The Mutt Strut, a fun event to show off dogs of all spots and stripes from across the region set for May 1 at Centennial Park to support the Trail SPCA, has shaped up with judges secured, including Rossland’s dog-loving mayor, vendors confirmed to sell dog goodies, prizes planned, and RSS grads running a barbecue — but volunteers are still required.
Organizers have planned this event as a “celebration of the dogs we love,” said the event’s organizer, Ida Koric, “and a helping hand for all those dogs that need love.”
“I really hope people come to show off their best friends, and that the community comes out to cheer on their favourites and enjoy the festivities,” she said.
The Mutt Strut is unique in our region. “There are ‘real’ dog shows, and agility trials and those kinds of things, but I wanted to put on something fun, far from elite, for the regular dog owner,” said Koric.
“I wanted people to be able to show off the things they love about their dogs, their quirkiness and uniqueness.” she continued. “I certainly think my dogs are amazing and will enjoy the chance to share them with the community.”
“We’ve secured our three judges,” said Koric. “Danielle Jackman from the Trail SPCA, Sarah Fulcher of Barks ‘n’ Rec, and Mayor Granstrom, who am I told is a huge dog lover!”
There are a lot of prizes on the line as well, donated by local sponsors, including “a couple of doggy DNA testing kits donated to us, which is great for someone with a rescue mutt because we all secretly want to know what our dogs really are, for those times on the trail you get “Awww, what a cutey — what is he?” and just have to shrug,” Koric laughed.
In the meantime, Koric’s been getting lots of excited emails from total strangers with messages like: “My Misty is going to win everything, so just wondering what prizes we’ll be taking home?” and “You should stop encouraging people to enter, cuz they really don’t stand a chance against my dog.”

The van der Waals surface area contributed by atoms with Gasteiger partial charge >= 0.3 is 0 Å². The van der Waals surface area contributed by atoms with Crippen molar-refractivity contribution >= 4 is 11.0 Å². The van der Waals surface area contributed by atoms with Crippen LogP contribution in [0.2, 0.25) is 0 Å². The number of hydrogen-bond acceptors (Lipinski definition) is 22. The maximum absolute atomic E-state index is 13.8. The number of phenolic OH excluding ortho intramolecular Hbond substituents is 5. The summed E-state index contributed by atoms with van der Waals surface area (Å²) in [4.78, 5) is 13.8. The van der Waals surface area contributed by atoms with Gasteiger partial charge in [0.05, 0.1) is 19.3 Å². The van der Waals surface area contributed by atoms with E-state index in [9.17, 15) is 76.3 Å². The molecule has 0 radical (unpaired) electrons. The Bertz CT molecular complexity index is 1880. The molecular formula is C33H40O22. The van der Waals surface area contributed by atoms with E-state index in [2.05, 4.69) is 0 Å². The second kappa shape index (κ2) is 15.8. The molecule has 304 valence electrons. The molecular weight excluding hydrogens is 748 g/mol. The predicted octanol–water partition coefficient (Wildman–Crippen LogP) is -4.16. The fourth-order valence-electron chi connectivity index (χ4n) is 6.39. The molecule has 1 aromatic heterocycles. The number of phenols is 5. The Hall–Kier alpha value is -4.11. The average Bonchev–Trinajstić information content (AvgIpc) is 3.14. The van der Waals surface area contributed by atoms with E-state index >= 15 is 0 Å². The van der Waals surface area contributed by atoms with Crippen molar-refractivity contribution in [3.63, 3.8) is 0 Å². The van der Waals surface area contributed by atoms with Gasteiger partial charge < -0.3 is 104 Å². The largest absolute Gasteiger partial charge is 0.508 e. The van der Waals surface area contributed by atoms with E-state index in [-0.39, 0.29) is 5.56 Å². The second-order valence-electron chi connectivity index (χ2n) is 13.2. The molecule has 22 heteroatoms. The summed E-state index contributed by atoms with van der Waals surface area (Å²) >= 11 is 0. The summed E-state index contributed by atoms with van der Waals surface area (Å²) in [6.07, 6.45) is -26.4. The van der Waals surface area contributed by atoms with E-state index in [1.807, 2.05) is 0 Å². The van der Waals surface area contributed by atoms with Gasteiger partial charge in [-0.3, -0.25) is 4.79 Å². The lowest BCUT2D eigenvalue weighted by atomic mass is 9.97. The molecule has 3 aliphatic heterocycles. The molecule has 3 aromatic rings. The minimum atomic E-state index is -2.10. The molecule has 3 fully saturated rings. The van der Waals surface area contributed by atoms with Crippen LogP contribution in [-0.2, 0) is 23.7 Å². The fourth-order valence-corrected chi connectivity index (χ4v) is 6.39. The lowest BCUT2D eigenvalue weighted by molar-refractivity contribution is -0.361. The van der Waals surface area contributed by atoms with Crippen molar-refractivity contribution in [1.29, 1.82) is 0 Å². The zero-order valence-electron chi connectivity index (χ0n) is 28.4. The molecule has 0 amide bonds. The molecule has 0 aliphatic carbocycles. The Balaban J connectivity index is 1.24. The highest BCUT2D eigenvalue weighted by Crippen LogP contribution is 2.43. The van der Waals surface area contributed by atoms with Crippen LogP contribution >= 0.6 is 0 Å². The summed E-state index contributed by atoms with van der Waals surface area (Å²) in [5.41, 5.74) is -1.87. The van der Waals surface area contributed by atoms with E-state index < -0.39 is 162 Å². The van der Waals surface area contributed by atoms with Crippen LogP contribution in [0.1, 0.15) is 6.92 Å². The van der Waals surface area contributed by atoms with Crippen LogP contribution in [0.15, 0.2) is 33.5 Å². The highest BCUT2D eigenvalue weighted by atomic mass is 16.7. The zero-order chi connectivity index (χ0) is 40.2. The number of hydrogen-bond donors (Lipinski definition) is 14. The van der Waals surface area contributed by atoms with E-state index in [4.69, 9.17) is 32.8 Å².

That’s exactly the spirit I was going for,” Koric said.
The unseasonably cold weather may throw a wrench in the works, but nothing good old-fashioned labouring can’t fix.
Koric said: “I’m freaking out a little bit right now because our venue is still under two feet of snow, so we’re going to have a shoveling party over the long weekend to try to help nature along.”
On that note, Koric is still in need of a bigger volunteer force.
“I could also definitely use some more volunteers,” she said, “All the vollies I have right now have dogs registered in the show, and I want them to be able to enjoy being with their animals during the event.”
Koric is convinced this is the right time and place to fundraise for the Trail SPCA. “People might not realize, but some new, tougher, animal legisltation was just passed in BC and it could lead to mushers and other dog owners surrendering pets they couldn’t be bothered to care for according to the new guidelines,” she said.
She feels that accusations levelled by the B.C. Animal Advocates Society — for example that the SPCA euthanizes more animals than truly necessary — are unfounded, at least in the case of Trail’s SPCA.
Animal Advocates is currently in a protracted legal battle with the SPCA in which Animal Advocates has been accused of libel.
“Our Trail shelter does an amazing job,” Koric said. “It has one of the best records in the province for not putting animals down, and often takes in overflows from distant shelters.”
“The Kootenays are an amazing place to raise a dog,” she continued, “ and we have animals coming here from all over Canada to be adopted. As loving dog-owners, we need to do what we can for those unlucky dogs still searching for homes like ours.”